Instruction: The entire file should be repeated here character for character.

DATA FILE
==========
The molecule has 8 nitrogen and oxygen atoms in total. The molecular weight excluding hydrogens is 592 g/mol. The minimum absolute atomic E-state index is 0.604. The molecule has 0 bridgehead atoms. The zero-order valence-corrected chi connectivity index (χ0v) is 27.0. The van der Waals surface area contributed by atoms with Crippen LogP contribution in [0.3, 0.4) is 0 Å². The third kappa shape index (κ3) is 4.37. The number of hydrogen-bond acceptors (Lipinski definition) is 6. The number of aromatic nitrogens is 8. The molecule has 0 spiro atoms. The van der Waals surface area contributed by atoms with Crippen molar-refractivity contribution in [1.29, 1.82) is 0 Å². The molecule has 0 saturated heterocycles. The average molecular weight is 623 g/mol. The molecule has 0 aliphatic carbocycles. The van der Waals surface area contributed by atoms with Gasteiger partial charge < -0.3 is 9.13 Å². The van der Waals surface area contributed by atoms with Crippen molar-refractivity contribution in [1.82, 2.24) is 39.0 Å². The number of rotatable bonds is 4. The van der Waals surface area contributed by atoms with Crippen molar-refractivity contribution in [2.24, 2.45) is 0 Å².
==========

The molecule has 8 nitrogen and oxygen atoms in total. The molecular weight excluding hydrogens is 592 g/mol. The minimum absolute atomic E-state index is 0.604. The molecule has 0 bridgehead atoms. The zero-order valence-corrected chi connectivity index (χ0v) is 27.0. The van der Waals surface area contributed by atoms with Crippen LogP contribution in [0.3, 0.4) is 0 Å². The third kappa shape index (κ3) is 4.37. The number of hydrogen-bond acceptors (Lipinski definition) is 6. The number of aromatic nitrogens is 8. The molecule has 0 spiro atoms. The van der Waals surface area contributed by atoms with Crippen molar-refractivity contribution in [1.29, 1.82) is 0 Å². The molecule has 0 saturated heterocycles. The average molecular weight is 623 g/mol. The molecule has 0 aliphatic carbocycles. The van der Waals surface area contributed by atoms with Gasteiger partial charge < -0.3 is 9.13 Å². The van der Waals surface area contributed by atoms with Crippen molar-refractivity contribution in [1.82, 2.24) is 39.0 Å². The number of rotatable bonds is 4. The van der Waals surface area contributed by atoms with Crippen molar-refractivity contribution in [2.24, 2.45) is 0 Å².